Spring 2002

Putting the Fun In Fundy
Possibilities and Pitfalls of Ecotourism

"Ideally, ecotourism should do little, if any, lasting damage to the region's
environment or to the natural features of particular interest"

Escalating ecotourismfs21 cape split.jpg (59775 bytes)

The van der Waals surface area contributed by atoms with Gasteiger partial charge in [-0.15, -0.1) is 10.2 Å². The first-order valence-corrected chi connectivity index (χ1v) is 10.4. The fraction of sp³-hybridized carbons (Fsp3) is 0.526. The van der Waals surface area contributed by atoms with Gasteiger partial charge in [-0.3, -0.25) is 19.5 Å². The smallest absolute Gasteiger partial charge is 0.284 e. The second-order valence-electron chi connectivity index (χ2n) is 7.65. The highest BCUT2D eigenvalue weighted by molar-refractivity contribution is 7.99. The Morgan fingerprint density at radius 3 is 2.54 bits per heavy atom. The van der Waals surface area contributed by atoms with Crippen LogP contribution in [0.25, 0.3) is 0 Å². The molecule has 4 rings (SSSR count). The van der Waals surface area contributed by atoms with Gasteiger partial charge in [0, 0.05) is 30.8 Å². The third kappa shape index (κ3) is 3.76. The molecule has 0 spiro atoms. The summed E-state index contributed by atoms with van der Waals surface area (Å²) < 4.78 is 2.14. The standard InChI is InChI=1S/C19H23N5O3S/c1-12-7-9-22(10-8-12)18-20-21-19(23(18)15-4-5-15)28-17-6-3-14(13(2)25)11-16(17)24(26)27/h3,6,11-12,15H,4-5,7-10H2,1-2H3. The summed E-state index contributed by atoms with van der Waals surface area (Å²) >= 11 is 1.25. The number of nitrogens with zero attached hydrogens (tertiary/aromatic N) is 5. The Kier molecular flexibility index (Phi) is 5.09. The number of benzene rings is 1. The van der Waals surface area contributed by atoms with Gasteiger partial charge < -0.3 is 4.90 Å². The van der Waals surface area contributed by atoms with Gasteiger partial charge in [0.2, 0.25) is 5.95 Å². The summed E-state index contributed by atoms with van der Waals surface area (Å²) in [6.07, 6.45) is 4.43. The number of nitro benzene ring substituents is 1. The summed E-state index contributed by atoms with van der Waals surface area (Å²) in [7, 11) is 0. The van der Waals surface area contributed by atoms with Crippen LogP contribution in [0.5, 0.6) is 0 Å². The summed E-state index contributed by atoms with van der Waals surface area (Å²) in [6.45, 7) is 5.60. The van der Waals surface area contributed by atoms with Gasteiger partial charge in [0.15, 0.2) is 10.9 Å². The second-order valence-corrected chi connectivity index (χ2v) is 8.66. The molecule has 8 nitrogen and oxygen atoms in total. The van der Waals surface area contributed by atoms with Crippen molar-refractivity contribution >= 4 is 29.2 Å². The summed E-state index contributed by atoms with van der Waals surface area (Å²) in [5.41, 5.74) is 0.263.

The proportion of the world's population that lives in cities and towns is increasing rapidly. Every year, more and more of these urban residents try to get away from the crowds and pressures of city living by seeking out relatively undisturbed natural areas as a backdrop for their vacation activities. Some are looking for opportunities for strenuous outdoor challenges such as mountain climbing, river rafting or sea kayaking. Others simply want to experience and enjoy the tranquility of unspoiled nature for its own sake. Throughout the world, such nature-based "adventure tourism" and "ecotourism" are expanding more quickly than any other sector of the tourism industry. This growth is largely driven by the interest of many affluent "baby boomers" and their offspring in the environment and in conservation issues, and is likely to continue for the foreseeable future. The United Nations General Assembly has signaled how important ecotourism is to the global economy and the environment by declaring 2002 to be the International Year of Ecotourism. Its press release announced that the year "will be a time to review the ecotourism industry's effect on biodiversity, its potential contribution to sustainable development, its social, economic and environmental impacts, and the degree to which regulatory mechanisms and voluntary programmes are effective in monitoring and controlling those impacts".